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Invisibility Studies

Surveillance, Transparency and the Hidden in Contemporary Culture


Edited By Henriette Steiner and Kristin Veel

Invisibility Studies explores current changes in the relationship between what we consider visible and what invisible in different areas of contemporary culture. Contributions trace how these changes make their marks on various cultural fields and investigate the cultural significance of these developments, such as transparency and privacy in urban architecture and the silent invasion of surveillance technologies into everyday life. The book contends that when it comes to the changing relationship of the visible and the invisible, the connection between seeing and not being seen is an exchange conditioned by physical and social settings that create certain possibilities for visibility and visuality, yet exclude others. The richness and complexity of this cultural framework means that no single discipline or interdisciplinary approach could capture it single-handedly. Invisibility Studies begins this conversation by bringing together scholars across the fields of architectural history and theory, art, film and literature, philosophy, cultural theory and contemporary anthropology as well as featuring work by a collective of artists.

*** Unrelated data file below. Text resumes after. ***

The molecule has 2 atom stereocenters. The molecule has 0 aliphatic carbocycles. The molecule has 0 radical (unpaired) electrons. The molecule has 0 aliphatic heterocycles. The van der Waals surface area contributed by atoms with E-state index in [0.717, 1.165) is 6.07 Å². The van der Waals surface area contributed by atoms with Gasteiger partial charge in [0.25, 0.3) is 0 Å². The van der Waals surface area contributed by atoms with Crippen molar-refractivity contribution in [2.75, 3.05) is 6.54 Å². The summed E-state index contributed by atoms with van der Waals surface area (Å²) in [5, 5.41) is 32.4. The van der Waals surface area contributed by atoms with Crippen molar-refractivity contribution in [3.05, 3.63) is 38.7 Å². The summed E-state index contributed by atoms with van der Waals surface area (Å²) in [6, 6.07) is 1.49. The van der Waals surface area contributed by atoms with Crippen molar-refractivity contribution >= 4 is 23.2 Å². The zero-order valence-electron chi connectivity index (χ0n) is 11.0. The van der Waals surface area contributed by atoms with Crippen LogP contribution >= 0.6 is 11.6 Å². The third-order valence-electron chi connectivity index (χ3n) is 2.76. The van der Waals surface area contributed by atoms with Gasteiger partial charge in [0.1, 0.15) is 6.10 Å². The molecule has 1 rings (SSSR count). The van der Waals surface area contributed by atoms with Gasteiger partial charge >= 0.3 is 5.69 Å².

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13 To See the World as It Appears: Vision, the Gaze and the Camera as Technological Eye


My basic view of things is – not to have a basic view of things. From having been exceedingly dogmatic, my views on life have gradually dissolved. They don’t exist any longer …


[B]ut Thou, O Lord […] didst turn me round towards myself, taking me from behind my back where I had placed me, unwilling to observe myself; and setting me before my face […] And if I sought to turn mine eye from off myself, and trustedst me before my eyes, that I might find out mine iniquity, and hate it.


The Vision and the Gaze

A Brief Introduction

In this chapter, my aim is to take a phenomenological point of view toward the ‘hard core’ usage of surveillance technology, and particularly the ocularcentric ones. In so doing, my analysis will demonstrate aspects of seeing ← 263 | 264 → and technology that are interdisciplinary, and contribute to the complexity of the subject of what it is to see, and what happens in different sorts of relations when we see, either through the camera lens, through our own eyes, or with an ‘inner eye’. Maurice Merleau-Ponty’s thoughts on visibility and invisibility are particularly fascinating and useful to me in this investigation, since he strives to dismantle the distinction between subject and object, a problem Jean-Paul Sartre and other Western philosophers have struggled with since René Descartes.

In this chapter, Merleau-Ponty’s arguments about seeing as...

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